Best Pho Tai Ever!


Broth –

  • 5 lbs. of beef/pork neck bones (this is a beef soup but I used pork bones to help sweeten the broth)
  • 2-3 lbs. of beef marrow bones
  • 2 pieces of fresh ginger (about 2-4 inches long), halved and smashed
  • 2 large onions, halved
  • 2 tablespoons of cooking oil (to help broil the ginger and onions)
  • 2 carrots, quartered (optional, this helps make the broth sweet)
  • 3 tablespoons of brown sugar (Optional: additional 2 tablespoons of white/cane sugar based on your taste)
  • ¾ cup of Vietnamese fish sauce (this is a lot but there is a lot of broth to flavor)
  • 1 tbs. of salt
  • 1 packet of Pho spice pouch
  • 2 Pho soup cubes
  • 8 whole cloves
  • 2 star anise pods
  • 1 cinnamon stick, broken in half
  • Fill a 12 quart stockpot ¾ of the way full of water
  • 8 quart stockpot to soak the bones

Accoutrements – (all optional toppings for your bowl)

  • 2 ½ lbs. of beef round eye, thinly sliced/paper thin
  • The meat from the beef/pork neck bones
  • 1-2 bags of dried pho rice noodles (flat, round, large, thin, whatever you prefer)
  • 1 bunch of green onions, chopped
  • 1 large yellow/white onion, halved and then thinly sliced
  • 1 bunch of cilantro, chopped
  • 1 bunch of bean sprouts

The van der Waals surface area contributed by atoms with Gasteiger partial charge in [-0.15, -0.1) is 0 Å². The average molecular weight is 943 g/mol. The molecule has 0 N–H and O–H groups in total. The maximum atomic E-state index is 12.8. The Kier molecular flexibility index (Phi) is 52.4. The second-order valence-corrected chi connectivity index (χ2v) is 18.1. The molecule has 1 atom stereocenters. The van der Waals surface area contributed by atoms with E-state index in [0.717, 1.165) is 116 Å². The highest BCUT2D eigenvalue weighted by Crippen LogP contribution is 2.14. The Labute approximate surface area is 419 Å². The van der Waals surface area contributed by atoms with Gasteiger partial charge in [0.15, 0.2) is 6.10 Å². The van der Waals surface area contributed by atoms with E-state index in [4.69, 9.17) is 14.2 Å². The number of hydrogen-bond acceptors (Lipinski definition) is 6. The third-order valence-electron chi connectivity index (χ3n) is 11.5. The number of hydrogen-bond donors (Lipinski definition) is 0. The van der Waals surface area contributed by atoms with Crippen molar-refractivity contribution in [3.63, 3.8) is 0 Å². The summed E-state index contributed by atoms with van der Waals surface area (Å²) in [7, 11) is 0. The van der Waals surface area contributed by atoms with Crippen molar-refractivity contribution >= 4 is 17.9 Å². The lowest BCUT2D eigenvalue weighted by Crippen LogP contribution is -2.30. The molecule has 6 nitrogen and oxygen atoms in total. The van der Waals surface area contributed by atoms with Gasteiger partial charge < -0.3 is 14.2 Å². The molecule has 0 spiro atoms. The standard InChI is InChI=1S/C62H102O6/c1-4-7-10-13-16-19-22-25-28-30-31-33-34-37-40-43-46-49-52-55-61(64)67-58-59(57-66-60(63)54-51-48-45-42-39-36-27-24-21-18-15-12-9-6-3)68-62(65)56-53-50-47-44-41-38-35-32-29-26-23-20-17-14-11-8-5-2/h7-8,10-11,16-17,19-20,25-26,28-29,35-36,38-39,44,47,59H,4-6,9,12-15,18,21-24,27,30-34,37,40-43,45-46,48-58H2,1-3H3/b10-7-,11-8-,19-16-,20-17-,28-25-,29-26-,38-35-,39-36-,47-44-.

• 1 bunch of Thai basil
  • 1 jalapeno, chopped (and seeded for less heat)
  • 2 red chili peppers, chopped
  • 2 limes cut into wedges
  • Bunch of baby bok choy, stalks torn off or cut off from the stem (this is not typical for Vietnamese pho but I like to add it to have a vegetable in the soup)
  • Ground black and white pepper
  • Sriracha/Fine Chili Sauce
  • Hoisin sauce
  • Fish sauce (if you would like to add more to your bowl)


  1. In a large stockpot (I use a 12 quart All Clad stockpot), fill it ¾ of the way with water and turn heat on high and cover. It’s going to take awhile for it to come to a boil.
  2. In a separate smaller stockpot (I use an 8 quart All Clad stockpot), place the pork and beef bones and cover with water, add about a tablespoon of salt and let it soak. This will help clean your bones when you boil them later. It’s an added step but a definite time saver in the end when you don’t have to ladle out the top of your soup to keep it clean and clear. Drain and rinse thoroughly to make sure the bones are clean after 30-60 minutes.
  3. While the bones are soaking in the salt water, prepare the onions and ginger for charring. Cut and onions in half. Cut the ginger pieces in half and smash them so that they are not one solid piece. I don’t have a meat tenderizer so I used the back of my stainless steel ladle and smashed the ginger on the skin side. If you don’t have a gas stove to char you can broil the onions and ginger in the oven. Use tin foil and cover a baking pan. Add the onions and ginger and coat generously with cooking oil. This will help them brown in the oven. Broil for 5-7 minutes on each side or until they are slightly browned. When finished peel the skins off and can place them into the large stockpot that should be heating with water.